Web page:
There are a wealth of different strategies using spreads: bearish or bullish (bulls would simply reverse the trade and buy the 25, while selling the 28), using calls or puts. Because our losses are capped, they mitigate some of the risks associated with shorting a stock or even buying out-of-the-money puts. In addition, they provide a way to bet against volatility and in a preferred direction.
The next two trades are neutral in direction:
2. Short Straddle
In a short straddle, we sell both a call and a put at the same strike price, in the same month. Please note that this is a risky strategy, as our returns are capped (at the total of the premiums received), while our losses are unlimited. We profit if the stock remains range-bound between the strike plus or minus premium received. Should the stock move sharply, we are liable for losses -- in either direction -- beyond those break-even points. Again, this is a risky strategy requiring a margin account.
For HPQ, we would try and sell short-term volatility, with a strike expiring before potential catalysts such as earnings and results of the PC unit review, by selling a short-term straddle. At the October 25 strike, we are bid a total of $3.80 per share for our straddle. Our maximum gain per contract is $380, achieved should the stock close exactly at $25.00 on October 21st, a small drop from Wednesday's close . Our break-even points are $21.20 on the downside and $28.80 on the high side, requiring a 15.9% drop or a 14.2% gain. Investors willing to add risk to the trade (and with the stomach to handle two earnings reports, most likely) can look at the February 25 straddle, bid at $6.15. Break-even is $18.85, and $31.15, respectively, requiring a 24.3% loss or a 27% gain to lose profit. Bears or bulls can also adjust the strike price, adjusting our profitable range, based on their expectations for the stock.
3. Long Call Butterfly
This is a safer, but more complicated, way to sell volatility in HPQ. Commissions will likely come into play here, as the strategy requires three trades: long 1 in-the-money call, short 2 at-the-money calls, and long 1 out-of-the-money call. Our loss here is limited to the net price paid for the trade; our maximum gain equals the difference in strike price minus the net price for the trade. (This discounts commissions, which can have a substantial impact, depending on your broker.)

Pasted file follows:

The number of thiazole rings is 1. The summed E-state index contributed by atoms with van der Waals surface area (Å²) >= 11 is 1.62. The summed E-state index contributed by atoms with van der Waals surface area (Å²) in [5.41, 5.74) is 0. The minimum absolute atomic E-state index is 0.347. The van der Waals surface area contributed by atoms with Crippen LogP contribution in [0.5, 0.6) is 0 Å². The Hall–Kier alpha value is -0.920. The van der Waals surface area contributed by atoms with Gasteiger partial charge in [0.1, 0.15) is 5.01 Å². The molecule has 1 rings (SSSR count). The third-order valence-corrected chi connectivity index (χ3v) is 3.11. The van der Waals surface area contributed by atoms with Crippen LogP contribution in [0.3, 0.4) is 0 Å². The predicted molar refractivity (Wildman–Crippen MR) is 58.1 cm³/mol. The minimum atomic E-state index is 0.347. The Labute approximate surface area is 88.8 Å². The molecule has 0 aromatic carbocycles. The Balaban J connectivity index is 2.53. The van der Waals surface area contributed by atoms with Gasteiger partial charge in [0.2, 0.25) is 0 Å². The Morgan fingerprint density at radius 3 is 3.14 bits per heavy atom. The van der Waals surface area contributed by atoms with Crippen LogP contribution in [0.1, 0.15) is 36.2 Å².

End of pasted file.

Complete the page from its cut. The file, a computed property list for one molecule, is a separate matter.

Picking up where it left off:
For October, we will create a long call butterfly by buying the October 22 call, asked at $405; selling 2 October 25 calls, for a total of $392; and buying the October 28 call for $79. Our net debit -- and maximum loss -- is $92 per contract. Traders can use volumes here, and because our losses are capped, it does NOT require a margin account.
Our break-even points are $22.92 on the bottom and $27.08 on the top, requiring 10% drop or a 7.4% gain over the next eight-plus weeks. Max profit occurs at $25.00, of $208.
Using similar strategies to our plays on HPQ results in the following:
1. Bear Call Spread
We will sell the October 28 for $350, and buy the October 32 for $194. Our net credit is $156. We maintain profit if RIMM stays below $29.56, with max loss above $32.00 at $244. Max profit occurs below $28.00 a share.
2. Short Straddle
Selling the October 28 straddle on RIM results in premiums received of $645. Our breakeven points are $21.55 (24.5% loss) on the downside, and $34.45 on a breakout (requiring a 20% gain). Looking out to March, a 29 straddle is bid at $10.15. Breakeven is $18.85 and $39.15, respectively.
3. Long Call Butterfly
For November (ahead of December earnings), we can construct a butterfly strategy for RIMM. We will buy the November 25 call for $580, sell 2 November 28 calls for $810, and buy the November 31 call for $280. Our net debit (and maximum loss) per contract is $50. Break-even is between $25.50 (10.7% loss) and $30.50 (6.7% gain), with maximum profit of $250 at the middle strike of $28.00.
Bear in mind these are just examples -- your strategies should match your own belief in the stocks, your risk tolerance, and your investment philosophy. But these different option trades show the flexibility and usefulness of using options to play predicted market trends. .
Disclosure: I have no position in the underlying stock, but I do have open neutral direction option trades on RIMM similar to those described above.